Panna Cotta with Poached Feijoas

10:34 pm on 28 May 2007


Panna Cotta

  • 1/2 cup milk
  • 1 cup whipping cream
  • 1 vanilla bean, split lengthways and seeds scraped out
  • 2 tbsp caster sugar
  • 8 g of powdered gelatine or 1-2 sheets of leaf gelatine
  • 1/2 cup thick double cream (or thick Greek-style yogurt)

Poached Feijoas

  • 4 feijoas
  • 2 lemons
  • 1 vanilla pod
  • 6 cups of water
  • 1 1/3 cups sugar



Grease 4 small cups or pudding moulds.

Soften the leaf gelatine in a little cold water.

Pour milk, cream, vanilla pod and seeds and half the sugar into a saucepan, bring to the boil slowly allowing the vanilla to infuse its flavour into the cream, then reduce the heat and simmer for 1 minute. Remove from heat and add the remaining sugar and the gelatine (which you need to squeeze excess water from before adding to the cream mixture).
Strain the cream and gelatine mixture into a bowl and chill over ice, stirring continuously to make sure all the vanilla seeds are evenly distributed throughout the dessert. When the cream mixture reaches a gelatinous appearance and has begun to thicken, remove the bowl from the ice.
Stir some of the vanilla infused cream with the gelatine into the half cup of thickened cream, to 'loosen' the thickened cream up so that you can add it easily into the remaining mixture. Strain again and pour into the moulds to set (1-2 hours in the fridge).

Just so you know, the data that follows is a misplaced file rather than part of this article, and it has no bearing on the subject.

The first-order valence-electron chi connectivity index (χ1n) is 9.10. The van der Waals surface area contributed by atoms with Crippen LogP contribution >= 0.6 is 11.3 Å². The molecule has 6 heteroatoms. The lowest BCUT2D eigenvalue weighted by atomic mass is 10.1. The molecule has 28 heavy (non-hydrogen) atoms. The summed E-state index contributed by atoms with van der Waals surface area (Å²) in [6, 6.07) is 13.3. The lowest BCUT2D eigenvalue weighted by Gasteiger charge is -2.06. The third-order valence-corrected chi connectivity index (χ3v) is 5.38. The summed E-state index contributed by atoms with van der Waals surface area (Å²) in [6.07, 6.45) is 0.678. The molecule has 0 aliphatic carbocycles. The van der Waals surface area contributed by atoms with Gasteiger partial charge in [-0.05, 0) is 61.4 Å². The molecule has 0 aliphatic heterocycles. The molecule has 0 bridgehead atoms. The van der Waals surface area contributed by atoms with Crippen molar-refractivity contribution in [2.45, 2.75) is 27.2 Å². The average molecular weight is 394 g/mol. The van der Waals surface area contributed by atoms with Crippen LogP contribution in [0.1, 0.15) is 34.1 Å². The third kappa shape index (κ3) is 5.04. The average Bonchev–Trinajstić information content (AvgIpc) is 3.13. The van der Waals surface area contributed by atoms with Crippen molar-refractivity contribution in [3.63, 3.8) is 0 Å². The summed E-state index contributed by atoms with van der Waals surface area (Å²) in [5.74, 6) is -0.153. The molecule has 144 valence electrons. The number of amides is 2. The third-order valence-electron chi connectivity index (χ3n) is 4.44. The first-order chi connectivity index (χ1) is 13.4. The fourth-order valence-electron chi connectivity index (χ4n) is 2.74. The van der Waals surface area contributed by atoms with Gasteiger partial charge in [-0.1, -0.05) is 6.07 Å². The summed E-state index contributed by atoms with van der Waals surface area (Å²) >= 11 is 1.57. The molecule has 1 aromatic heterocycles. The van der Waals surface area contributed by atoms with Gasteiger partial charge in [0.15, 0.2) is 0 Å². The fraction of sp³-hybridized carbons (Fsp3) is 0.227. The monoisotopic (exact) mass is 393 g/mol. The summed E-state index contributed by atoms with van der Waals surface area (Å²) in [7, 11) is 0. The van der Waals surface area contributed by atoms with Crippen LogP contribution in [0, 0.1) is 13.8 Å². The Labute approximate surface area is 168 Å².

To remove the moulds, submerge moulds half way into a bowl of boiling water for about 10 seconds. Gently place a small knife down the inside edge to create an air pocket and separate the pannacotta from the mould. Turn the pannacotta out into four plates and serve with poached feijoas

Poached Feijoas

Bring the water and sugar to the simmer in a saucepan. Meanwhile, shave the zest of the lemons and add to the pan along with the strained lemon juice, vanilla pod and scraped out seeds. Remove from the heat and swirl the pan to dissolve the sugar completely.

Cut the feijoas in half, scoop out the flesh of each feijoa and add it to the poaching syrup one at a time as you go to stop discolouration. The syrup should cover the fruit by about 1 to 2 cm; add more water if necessary, blending in 6 tablespoons of sugar per cup.
Keep poaching liquor just below the simmering point for about 12 to 15 minutes, or until fruit is tender. Let cool in the syrup for 30 minutes so that the fruit will absorb all the flavour.  

Recipe adapted from The Food I Love by Neil Perry (Murdoch Books)

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